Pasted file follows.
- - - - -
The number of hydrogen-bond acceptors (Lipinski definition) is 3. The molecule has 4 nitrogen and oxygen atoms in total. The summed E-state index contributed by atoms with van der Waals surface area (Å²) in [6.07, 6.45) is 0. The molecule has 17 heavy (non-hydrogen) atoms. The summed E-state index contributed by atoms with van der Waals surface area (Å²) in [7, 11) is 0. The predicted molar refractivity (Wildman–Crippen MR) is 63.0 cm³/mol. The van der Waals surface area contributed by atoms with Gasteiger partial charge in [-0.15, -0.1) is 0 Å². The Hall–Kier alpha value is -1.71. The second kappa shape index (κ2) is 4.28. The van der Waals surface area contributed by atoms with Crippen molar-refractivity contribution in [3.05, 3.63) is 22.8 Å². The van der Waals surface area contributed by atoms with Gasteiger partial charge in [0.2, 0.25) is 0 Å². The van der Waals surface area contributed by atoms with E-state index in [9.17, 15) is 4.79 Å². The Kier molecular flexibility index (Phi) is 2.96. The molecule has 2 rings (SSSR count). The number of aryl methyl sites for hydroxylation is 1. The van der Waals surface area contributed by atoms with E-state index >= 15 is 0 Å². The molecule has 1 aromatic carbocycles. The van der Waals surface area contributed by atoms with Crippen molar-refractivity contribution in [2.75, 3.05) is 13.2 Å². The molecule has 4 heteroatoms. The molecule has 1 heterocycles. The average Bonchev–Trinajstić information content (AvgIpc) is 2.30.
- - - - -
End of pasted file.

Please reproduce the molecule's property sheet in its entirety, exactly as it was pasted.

The number of hydrogen-bond acceptors (Lipinski definition) is 3. The molecule has 4 nitrogen and oxygen atoms in total. The summed E-state index contributed by atoms with van der Waals surface area (Å²) in [6.07, 6.45) is 0. The molecule has 17 heavy (non-hydrogen) atoms. The summed E-state index contributed by atoms with van der Waals surface area (Å²) in [7, 11) is 0. The predicted molar refractivity (Wildman–Crippen MR) is 63.0 cm³/mol. The van der Waals surface area contributed by atoms with Gasteiger partial charge in [-0.15, -0.1) is 0 Å². The Hall–Kier alpha value is -1.71. The second kappa shape index (κ2) is 4.28. The van der Waals surface area contributed by atoms with Crippen molar-refractivity contribution in [3.05, 3.63) is 22.8 Å². The van der Waals surface area contributed by atoms with Gasteiger partial charge in [0.2, 0.25) is 0 Å². The van der Waals surface area contributed by atoms with E-state index in [9.17, 15) is 4.79 Å². The Kier molecular flexibility index (Phi) is 2.96. The molecule has 2 rings (SSSR count). The number of aryl methyl sites for hydroxylation is 1. The van der Waals surface area contributed by atoms with E-state index >= 15 is 0 Å². The molecule has 1 aromatic carbocycles. The van der Waals surface area contributed by atoms with Crippen molar-refractivity contribution in [2.75, 3.05) is 13.2 Å². The molecule has 4 heteroatoms. The molecule has 1 heterocycles. The average Bonchev–Trinajstić information content (AvgIpc) is 2.30.